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Dynamic Surface Tension of UV-Curable Inkjet Inks

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Properties like adhesion of inkjet prints on unporous media are strongly determined by wetting characteristics of ink on media. In contrast to solvent based inks for UV-curable inkjet-systems the ink is not allowed to equilibrate on surfaces because the film is cured within a very short timeframe after jetting. Therefore the static surface tension is not able to characterise the ink-media interaction before the ink curing process is initiated. In a time-scale of milliseconds the dynamic surface tension measured with the maximum pressure bubble method can be used to describe the dynamic processes of ink on unporous media. In this paper we present a study of dynamic surface tension of mono-, di-, and trifunctional acrylates in order to evaluate the effect of molecular weight, structure and the behavior of mixtures on the resulting dynamic surface tension in UV-curable inkjet inks.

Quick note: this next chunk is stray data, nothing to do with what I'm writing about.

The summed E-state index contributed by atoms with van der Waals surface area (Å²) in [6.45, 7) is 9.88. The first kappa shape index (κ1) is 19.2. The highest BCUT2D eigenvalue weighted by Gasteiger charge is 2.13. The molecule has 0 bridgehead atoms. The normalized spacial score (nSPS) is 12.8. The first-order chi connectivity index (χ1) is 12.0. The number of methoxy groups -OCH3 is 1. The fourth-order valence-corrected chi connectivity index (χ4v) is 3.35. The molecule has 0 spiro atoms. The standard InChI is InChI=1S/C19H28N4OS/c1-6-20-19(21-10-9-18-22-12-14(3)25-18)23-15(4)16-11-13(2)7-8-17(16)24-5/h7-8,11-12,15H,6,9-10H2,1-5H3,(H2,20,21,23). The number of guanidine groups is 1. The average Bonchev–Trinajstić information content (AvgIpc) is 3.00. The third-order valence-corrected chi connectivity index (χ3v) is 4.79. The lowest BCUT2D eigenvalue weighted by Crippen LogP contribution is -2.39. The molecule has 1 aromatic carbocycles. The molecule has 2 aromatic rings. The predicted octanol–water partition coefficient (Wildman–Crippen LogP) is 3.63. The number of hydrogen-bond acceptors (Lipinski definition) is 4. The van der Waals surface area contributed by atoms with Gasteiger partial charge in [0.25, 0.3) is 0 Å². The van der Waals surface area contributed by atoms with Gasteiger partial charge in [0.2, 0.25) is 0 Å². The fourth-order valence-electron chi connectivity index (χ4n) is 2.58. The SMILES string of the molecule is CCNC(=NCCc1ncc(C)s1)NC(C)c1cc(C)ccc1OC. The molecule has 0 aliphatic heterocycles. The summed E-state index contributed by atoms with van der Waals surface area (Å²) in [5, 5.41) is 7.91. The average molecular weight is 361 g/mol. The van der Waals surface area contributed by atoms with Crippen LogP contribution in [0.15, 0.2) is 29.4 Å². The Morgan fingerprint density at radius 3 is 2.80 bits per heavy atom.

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Document Type: Research Article

Publication date: 2004-01-01

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  • For more than 30 years, IS&T's series of digital printing conferences have been the leading forum for discussion of advances and new directions in 2D and 3D printing technologies. A comprehensive, industry-wide conference that brings together industry and academia, this meeting includes all aspects of the hardware, materials, software, images, and applications associated with digital printing systems?particularly those involved with additive manufacturing and fabrication?including bio-printing, printed electronics, page-wide, drop-on-demand, desktop and continuous ink jet, toner-based systems, and production digital printing, as well as the engineering capability, optimization, and science involved in these fields. In 2016, the conference changed its name formally to Printing for Fabrication to better reflect the content of the meeting and the evolving technology of printing.

    Please note: For purposes of its Digital Library content, IS&T defines Open Access as papers that will be downloadable in their entirety for free in perpetuity. Copyright restrictions on papers vary; see individual paper for details.

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